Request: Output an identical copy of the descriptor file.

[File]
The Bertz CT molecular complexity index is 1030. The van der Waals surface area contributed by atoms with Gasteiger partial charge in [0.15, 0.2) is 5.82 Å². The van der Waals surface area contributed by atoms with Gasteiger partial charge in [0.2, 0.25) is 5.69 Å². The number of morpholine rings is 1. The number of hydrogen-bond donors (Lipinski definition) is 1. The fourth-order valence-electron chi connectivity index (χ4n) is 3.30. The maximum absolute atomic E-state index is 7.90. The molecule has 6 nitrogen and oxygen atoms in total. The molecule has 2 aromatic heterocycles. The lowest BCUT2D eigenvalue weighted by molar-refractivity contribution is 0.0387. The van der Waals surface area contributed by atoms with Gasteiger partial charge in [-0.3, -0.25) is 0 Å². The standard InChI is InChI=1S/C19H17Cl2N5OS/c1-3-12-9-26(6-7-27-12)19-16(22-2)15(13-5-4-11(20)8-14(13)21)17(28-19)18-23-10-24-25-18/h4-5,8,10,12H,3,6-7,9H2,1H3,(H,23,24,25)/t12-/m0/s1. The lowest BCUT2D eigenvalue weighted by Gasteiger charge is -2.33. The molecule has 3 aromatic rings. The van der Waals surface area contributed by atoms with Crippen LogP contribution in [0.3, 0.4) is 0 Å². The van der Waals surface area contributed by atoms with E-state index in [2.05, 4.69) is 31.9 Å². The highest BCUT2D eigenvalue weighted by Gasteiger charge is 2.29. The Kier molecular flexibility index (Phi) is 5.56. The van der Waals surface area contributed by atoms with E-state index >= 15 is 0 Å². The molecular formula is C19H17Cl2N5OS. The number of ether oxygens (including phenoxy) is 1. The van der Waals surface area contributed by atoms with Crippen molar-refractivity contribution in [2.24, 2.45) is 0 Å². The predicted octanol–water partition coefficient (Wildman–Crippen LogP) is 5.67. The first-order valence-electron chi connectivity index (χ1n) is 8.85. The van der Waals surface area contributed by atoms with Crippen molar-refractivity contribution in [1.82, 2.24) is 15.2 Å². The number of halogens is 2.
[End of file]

The Bertz CT molecular complexity index is 1030. The van der Waals surface area contributed by atoms with Gasteiger partial charge in [0.15, 0.2) is 5.82 Å². The van der Waals surface area contributed by atoms with Gasteiger partial charge in [0.2, 0.25) is 5.69 Å². The number of morpholine rings is 1. The number of hydrogen-bond donors (Lipinski definition) is 1. The fourth-order valence-electron chi connectivity index (χ4n) is 3.30. The maximum absolute atomic E-state index is 7.90. The molecule has 6 nitrogen and oxygen atoms in total. The molecule has 2 aromatic heterocycles. The lowest BCUT2D eigenvalue weighted by molar-refractivity contribution is 0.0387. The van der Waals surface area contributed by atoms with Gasteiger partial charge in [-0.3, -0.25) is 0 Å². The standard InChI is InChI=1S/C19H17Cl2N5OS/c1-3-12-9-26(6-7-27-12)19-16(22-2)15(13-5-4-11(20)8-14(13)21)17(28-19)18-23-10-24-25-18/h4-5,8,10,12H,3,6-7,9H2,1H3,(H,23,24,25)/t12-/m0/s1. The lowest BCUT2D eigenvalue weighted by Gasteiger charge is -2.33. The molecule has 3 aromatic rings. The van der Waals surface area contributed by atoms with Crippen LogP contribution in [0.3, 0.4) is 0 Å². The van der Waals surface area contributed by atoms with E-state index in [2.05, 4.69) is 31.9 Å². The highest BCUT2D eigenvalue weighted by Gasteiger charge is 2.29. The Kier molecular flexibility index (Phi) is 5.56. The van der Waals surface area contributed by atoms with E-state index >= 15 is 0 Å². The molecular formula is C19H17Cl2N5OS. The number of ether oxygens (including phenoxy) is 1. The van der Waals surface area contributed by atoms with Crippen molar-refractivity contribution in [2.24, 2.45) is 0 Å². The predicted octanol–water partition coefficient (Wildman–Crippen LogP) is 5.67. The first-order valence-electron chi connectivity index (χ1n) is 8.85. The van der Waals surface area contributed by atoms with Crippen molar-refractivity contribution in [1.82, 2.24) is 15.2 Å². The number of halogens is 2.